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The JFK Case: The Twelve Who Built the Oswald Legend (Part 10: Nightmare in Mexico City)

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Sylvia Duran has consistently said that she never saw Oswald again after the 27th .   If she is telling the truth, then the callers on the 28th were not Duran and Oswald.    The day after the assassination, Duran was seized by Mexican authorities and held incommunicado until CIA officials figured out how to handle her story.   A few days later, CIA covert action chief Richard Helms went so far as to write that "we do not want any Americans to confront Silvia Duran or be in contact with her" . [vi]    Helms did not want it to get out that Duran never met with Oswald on the 28th.   Until 1978, no American official ever asked Duran about this call.

Similarly, there was no effort to identify the Soviet officer that picked up the call from the Cuban consulate on the 28th.   Boris Tarasoff prided himself on knowing the voices of the Soviets who worked in the embassy compound.   Tarasoff believed that the Soviet officer was probably a man named Konstantinov.   The Soviets say that the switchboard was closed that day to the public.   A review of the transcript of the 28th reveals that this was the only call that was not made by friends or family of someone who worked at the station.  The calls for that day concerned social affairs like going on a picnic, grappling with the grippe, and taking care of the children and the chickens.

Goodpasture knew that the LIENVOY wiretap system could be penetrated by other spies 

Goodpasture, Scott and a few other insiders also knew that the LIENVOY wiretap system that had picked up the Cuban consulate call of the 28th might have been penetrated by spies.   The problem was that LIENVOY was run by the DFS, one of the most corrupt agencies in the Mexican government.    Goodpasture knew that LIENVOY was insecure . [vii]

A CIA memo -- almost certainly prepared by Goodpasture -- describes the section of DFS working with the CIA in Mexico City as a "hip-pocket group run out of the Mexican Ministry of Government. This Ministry (Gobernacion) was principally occupied with political investigations and the control of foreigners.  Its employees were cruel and corrupt". [viii]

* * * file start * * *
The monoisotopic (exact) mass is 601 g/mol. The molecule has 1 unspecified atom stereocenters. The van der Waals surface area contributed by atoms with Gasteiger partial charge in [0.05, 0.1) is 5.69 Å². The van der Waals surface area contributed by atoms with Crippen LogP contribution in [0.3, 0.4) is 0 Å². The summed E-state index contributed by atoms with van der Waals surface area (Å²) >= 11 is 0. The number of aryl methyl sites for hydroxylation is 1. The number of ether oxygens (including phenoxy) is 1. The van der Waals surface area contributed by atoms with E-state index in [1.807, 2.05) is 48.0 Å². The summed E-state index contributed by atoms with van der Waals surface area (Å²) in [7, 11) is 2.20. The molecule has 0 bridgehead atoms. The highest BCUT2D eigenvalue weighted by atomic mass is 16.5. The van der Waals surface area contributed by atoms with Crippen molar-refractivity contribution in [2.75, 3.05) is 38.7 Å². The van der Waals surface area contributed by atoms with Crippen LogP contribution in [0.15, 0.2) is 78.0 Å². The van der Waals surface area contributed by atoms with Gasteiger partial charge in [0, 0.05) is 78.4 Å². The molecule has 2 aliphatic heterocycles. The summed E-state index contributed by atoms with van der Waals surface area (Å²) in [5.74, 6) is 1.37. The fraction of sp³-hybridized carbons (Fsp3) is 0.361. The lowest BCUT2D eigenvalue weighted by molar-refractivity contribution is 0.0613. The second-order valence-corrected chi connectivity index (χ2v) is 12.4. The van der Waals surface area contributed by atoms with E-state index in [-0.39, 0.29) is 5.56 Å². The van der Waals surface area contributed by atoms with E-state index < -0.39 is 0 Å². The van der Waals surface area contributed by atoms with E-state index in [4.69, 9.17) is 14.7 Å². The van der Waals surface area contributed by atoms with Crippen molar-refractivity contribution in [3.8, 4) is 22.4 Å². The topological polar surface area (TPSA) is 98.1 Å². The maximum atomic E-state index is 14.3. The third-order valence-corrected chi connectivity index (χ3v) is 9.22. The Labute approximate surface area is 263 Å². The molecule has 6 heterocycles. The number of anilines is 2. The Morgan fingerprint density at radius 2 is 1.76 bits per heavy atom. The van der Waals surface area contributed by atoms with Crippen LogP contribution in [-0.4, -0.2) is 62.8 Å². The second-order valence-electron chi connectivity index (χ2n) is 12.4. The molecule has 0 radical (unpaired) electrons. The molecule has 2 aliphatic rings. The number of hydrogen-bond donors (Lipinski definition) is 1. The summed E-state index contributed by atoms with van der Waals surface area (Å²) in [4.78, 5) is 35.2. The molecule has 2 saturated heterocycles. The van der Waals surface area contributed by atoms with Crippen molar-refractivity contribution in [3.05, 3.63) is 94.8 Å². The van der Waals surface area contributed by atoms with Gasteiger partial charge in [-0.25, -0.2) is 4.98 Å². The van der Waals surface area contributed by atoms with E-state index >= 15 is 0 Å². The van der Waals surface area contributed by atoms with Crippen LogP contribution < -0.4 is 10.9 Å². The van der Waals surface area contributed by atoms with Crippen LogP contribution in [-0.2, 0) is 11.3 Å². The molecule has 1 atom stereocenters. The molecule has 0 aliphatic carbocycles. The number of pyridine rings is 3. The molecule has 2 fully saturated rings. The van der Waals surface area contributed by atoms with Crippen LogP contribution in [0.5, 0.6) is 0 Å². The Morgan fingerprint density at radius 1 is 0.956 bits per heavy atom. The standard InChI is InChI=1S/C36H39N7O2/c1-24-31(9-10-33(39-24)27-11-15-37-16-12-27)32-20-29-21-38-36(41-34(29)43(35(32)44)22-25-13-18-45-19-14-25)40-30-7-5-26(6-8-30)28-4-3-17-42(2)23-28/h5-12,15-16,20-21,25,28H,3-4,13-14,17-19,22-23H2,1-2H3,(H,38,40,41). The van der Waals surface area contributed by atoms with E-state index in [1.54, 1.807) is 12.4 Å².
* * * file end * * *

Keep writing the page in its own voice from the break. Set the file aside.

After Win Scott saw the photos of Oswald on TV the night of the assassination, he wrote HQ saying that he suggested to Mexican presidential candidate Gustavo Ortiz (LITEMPO-2) that Duran be arrested and held incommunicado until she provided all details on Oswald, as she was on the Sept. 28 transcript with Oswald in her office at the Cuban consulate.   Scott added that
"LITEMPO-2 can say DFS coverage revealed call to him if he needs to explain." [ix]   This is an indicator that DFS had its own set of tapes and transcripts from the Mexico City station, and was not forced to rely on CIA largesse.

So both the CIA and DFS had access to tapes from the Mexico City station -- and they weren't the only ones!   The FBI also had access to these tapes -- one story is that the FBI got their tapes from the DFS! [x]    So, now, three agencies had access to these tapes.

The FBI's Mexico City field office was considered to be a security problem by the CIA.   A key factor was a joint CIA-FBI operation in 1963 designed to convince Soviet military attache Valentin Bakulin to defect .   Both the CIA and the FBI were using double agents in this effort. [xi]   The aforementioned Bill Bright who had handled Oswald's file in the Soviet Union was part of this operation.  Win Scott's people concluded that the FBI Mexico City office had been penetrated by LAROB, an FBI double agent working on Bakulin.   After a meeting with another double agent on October 1, Bakulin was immediately placed under physical surveillance by the CIA.